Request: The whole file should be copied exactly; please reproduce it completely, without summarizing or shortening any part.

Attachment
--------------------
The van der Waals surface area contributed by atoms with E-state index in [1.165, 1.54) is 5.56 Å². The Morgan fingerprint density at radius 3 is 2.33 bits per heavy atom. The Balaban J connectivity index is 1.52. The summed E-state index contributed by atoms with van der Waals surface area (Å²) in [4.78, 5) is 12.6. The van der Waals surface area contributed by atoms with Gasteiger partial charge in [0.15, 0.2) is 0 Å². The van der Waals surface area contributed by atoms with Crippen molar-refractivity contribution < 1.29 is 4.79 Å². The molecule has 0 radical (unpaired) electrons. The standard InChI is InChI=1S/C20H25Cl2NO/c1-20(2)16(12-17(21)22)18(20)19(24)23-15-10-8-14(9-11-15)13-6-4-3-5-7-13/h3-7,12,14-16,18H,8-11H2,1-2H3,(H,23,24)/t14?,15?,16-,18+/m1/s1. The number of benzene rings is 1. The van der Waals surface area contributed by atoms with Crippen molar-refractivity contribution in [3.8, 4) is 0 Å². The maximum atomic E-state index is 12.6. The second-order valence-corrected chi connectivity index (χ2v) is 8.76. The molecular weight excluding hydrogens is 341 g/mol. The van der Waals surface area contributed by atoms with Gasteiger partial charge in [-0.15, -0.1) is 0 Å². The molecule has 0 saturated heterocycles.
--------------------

The van der Waals surface area contributed by atoms with E-state index in [1.165, 1.54) is 5.56 Å². The Morgan fingerprint density at radius 3 is 2.33 bits per heavy atom. The Balaban J connectivity index is 1.52. The summed E-state index contributed by atoms with van der Waals surface area (Å²) in [4.78, 5) is 12.6. The van der Waals surface area contributed by atoms with Gasteiger partial charge in [0.15, 0.2) is 0 Å². The van der Waals surface area contributed by atoms with Crippen molar-refractivity contribution < 1.29 is 4.79 Å². The molecule has 0 radical (unpaired) electrons. The standard InChI is InChI=1S/C20H25Cl2NO/c1-20(2)16(12-17(21)22)18(20)19(24)23-15-10-8-14(9-11-15)13-6-4-3-5-7-13/h3-7,12,14-16,18H,8-11H2,1-2H3,(H,23,24)/t14?,15?,16-,18+/m1/s1. The number of benzene rings is 1. The van der Waals surface area contributed by atoms with Crippen molar-refractivity contribution in [3.8, 4) is 0 Å². The maximum atomic E-state index is 12.6. The second-order valence-corrected chi connectivity index (χ2v) is 8.76. The molecular weight excluding hydrogens is 341 g/mol. The van der Waals surface area contributed by atoms with Gasteiger partial charge in [-0.15, -0.1) is 0 Å². The molecule has 0 saturated heterocycles.